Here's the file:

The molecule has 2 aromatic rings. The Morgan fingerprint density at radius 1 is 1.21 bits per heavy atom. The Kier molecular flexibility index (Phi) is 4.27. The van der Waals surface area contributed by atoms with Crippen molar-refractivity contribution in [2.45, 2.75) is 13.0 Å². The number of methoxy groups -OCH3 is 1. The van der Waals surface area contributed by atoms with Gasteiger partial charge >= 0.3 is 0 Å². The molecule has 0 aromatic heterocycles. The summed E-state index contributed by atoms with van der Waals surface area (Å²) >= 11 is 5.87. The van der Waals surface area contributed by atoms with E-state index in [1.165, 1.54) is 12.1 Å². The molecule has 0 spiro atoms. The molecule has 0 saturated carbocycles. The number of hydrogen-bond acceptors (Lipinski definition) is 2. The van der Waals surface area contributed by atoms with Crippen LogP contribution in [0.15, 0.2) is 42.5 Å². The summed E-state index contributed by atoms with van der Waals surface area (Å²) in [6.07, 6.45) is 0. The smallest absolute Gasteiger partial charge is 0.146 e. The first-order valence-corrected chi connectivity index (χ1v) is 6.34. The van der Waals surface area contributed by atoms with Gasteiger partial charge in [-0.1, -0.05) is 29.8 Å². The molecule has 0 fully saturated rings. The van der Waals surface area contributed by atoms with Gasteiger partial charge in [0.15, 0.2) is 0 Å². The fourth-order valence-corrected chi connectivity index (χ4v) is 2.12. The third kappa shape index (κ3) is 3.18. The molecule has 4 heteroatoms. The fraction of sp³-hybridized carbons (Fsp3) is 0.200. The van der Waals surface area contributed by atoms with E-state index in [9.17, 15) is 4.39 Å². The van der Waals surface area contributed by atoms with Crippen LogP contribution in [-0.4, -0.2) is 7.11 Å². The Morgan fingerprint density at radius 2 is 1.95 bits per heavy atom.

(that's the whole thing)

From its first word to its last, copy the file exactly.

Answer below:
The molecule has 2 aromatic rings. The Morgan fingerprint density at radius 1 is 1.21 bits per heavy atom. The Kier molecular flexibility index (Phi) is 4.27. The van der Waals surface area contributed by atoms with Crippen molar-refractivity contribution in [2.45, 2.75) is 13.0 Å². The number of methoxy groups -OCH3 is 1. The van der Waals surface area contributed by atoms with Gasteiger partial charge >= 0.3 is 0 Å². The molecule has 0 aromatic heterocycles. The summed E-state index contributed by atoms with van der Waals surface area (Å²) >= 11 is 5.87. The van der Waals surface area contributed by atoms with E-state index in [1.165, 1.54) is 12.1 Å². The molecule has 0 spiro atoms. The molecule has 0 saturated carbocycles. The number of hydrogen-bond acceptors (Lipinski definition) is 2. The van der Waals surface area contributed by atoms with Crippen LogP contribution in [0.15, 0.2) is 42.5 Å². The summed E-state index contributed by atoms with van der Waals surface area (Å²) in [6.07, 6.45) is 0. The smallest absolute Gasteiger partial charge is 0.146 e. The first-order valence-corrected chi connectivity index (χ1v) is 6.34. The van der Waals surface area contributed by atoms with Gasteiger partial charge in [-0.1, -0.05) is 29.8 Å². The molecule has 0 fully saturated rings. The van der Waals surface area contributed by atoms with Gasteiger partial charge in [0.15, 0.2) is 0 Å². The fourth-order valence-corrected chi connectivity index (χ4v) is 2.12. The third kappa shape index (κ3) is 3.18. The molecule has 4 heteroatoms. The fraction of sp³-hybridized carbons (Fsp3) is 0.200. The van der Waals surface area contributed by atoms with E-state index in [9.17, 15) is 4.39 Å². The van der Waals surface area contributed by atoms with Crippen LogP contribution in [-0.4, -0.2) is 7.11 Å². The Morgan fingerprint density at radius 2 is 1.95 bits per heavy atom.